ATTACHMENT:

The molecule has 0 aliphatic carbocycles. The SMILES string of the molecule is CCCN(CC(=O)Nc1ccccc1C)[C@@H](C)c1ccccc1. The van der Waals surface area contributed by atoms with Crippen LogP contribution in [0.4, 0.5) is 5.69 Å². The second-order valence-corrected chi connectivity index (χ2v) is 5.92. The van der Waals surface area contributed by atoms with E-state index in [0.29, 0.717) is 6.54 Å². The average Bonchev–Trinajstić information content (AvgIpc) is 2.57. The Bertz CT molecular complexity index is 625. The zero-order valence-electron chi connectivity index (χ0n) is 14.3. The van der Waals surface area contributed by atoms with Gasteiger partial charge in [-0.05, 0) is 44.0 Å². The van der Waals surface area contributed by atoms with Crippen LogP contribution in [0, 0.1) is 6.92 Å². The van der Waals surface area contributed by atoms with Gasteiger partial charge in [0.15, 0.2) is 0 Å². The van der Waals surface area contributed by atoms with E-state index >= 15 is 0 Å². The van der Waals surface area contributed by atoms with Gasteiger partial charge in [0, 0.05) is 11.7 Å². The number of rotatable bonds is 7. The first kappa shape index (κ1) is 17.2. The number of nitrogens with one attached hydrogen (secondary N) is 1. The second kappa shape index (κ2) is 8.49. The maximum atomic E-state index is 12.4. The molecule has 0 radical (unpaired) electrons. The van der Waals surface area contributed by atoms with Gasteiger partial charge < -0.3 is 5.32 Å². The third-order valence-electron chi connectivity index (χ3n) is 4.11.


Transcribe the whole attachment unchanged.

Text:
The molecule has 0 aliphatic carbocycles. The SMILES string of the molecule is CCCN(CC(=O)Nc1ccccc1C)[C@@H](C)c1ccccc1. The van der Waals surface area contributed by atoms with Crippen LogP contribution in [0.4, 0.5) is 5.69 Å². The second-order valence-corrected chi connectivity index (χ2v) is 5.92. The van der Waals surface area contributed by atoms with E-state index in [0.29, 0.717) is 6.54 Å². The average Bonchev–Trinajstić information content (AvgIpc) is 2.57. The Bertz CT molecular complexity index is 625. The zero-order valence-electron chi connectivity index (χ0n) is 14.3. The van der Waals surface area contributed by atoms with Gasteiger partial charge in [-0.05, 0) is 44.0 Å². The van der Waals surface area contributed by atoms with Crippen LogP contribution in [0, 0.1) is 6.92 Å². The van der Waals surface area contributed by atoms with Gasteiger partial charge in [0.15, 0.2) is 0 Å². The van der Waals surface area contributed by atoms with E-state index >= 15 is 0 Å². The van der Waals surface area contributed by atoms with Gasteiger partial charge in [0, 0.05) is 11.7 Å². The number of rotatable bonds is 7. The first kappa shape index (κ1) is 17.2. The number of nitrogens with one attached hydrogen (secondary N) is 1. The second kappa shape index (κ2) is 8.49. The maximum atomic E-state index is 12.4. The molecule has 0 radical (unpaired) electrons. The van der Waals surface area contributed by atoms with Gasteiger partial charge < -0.3 is 5.32 Å². The third-order valence-electron chi connectivity index (χ3n) is 4.11.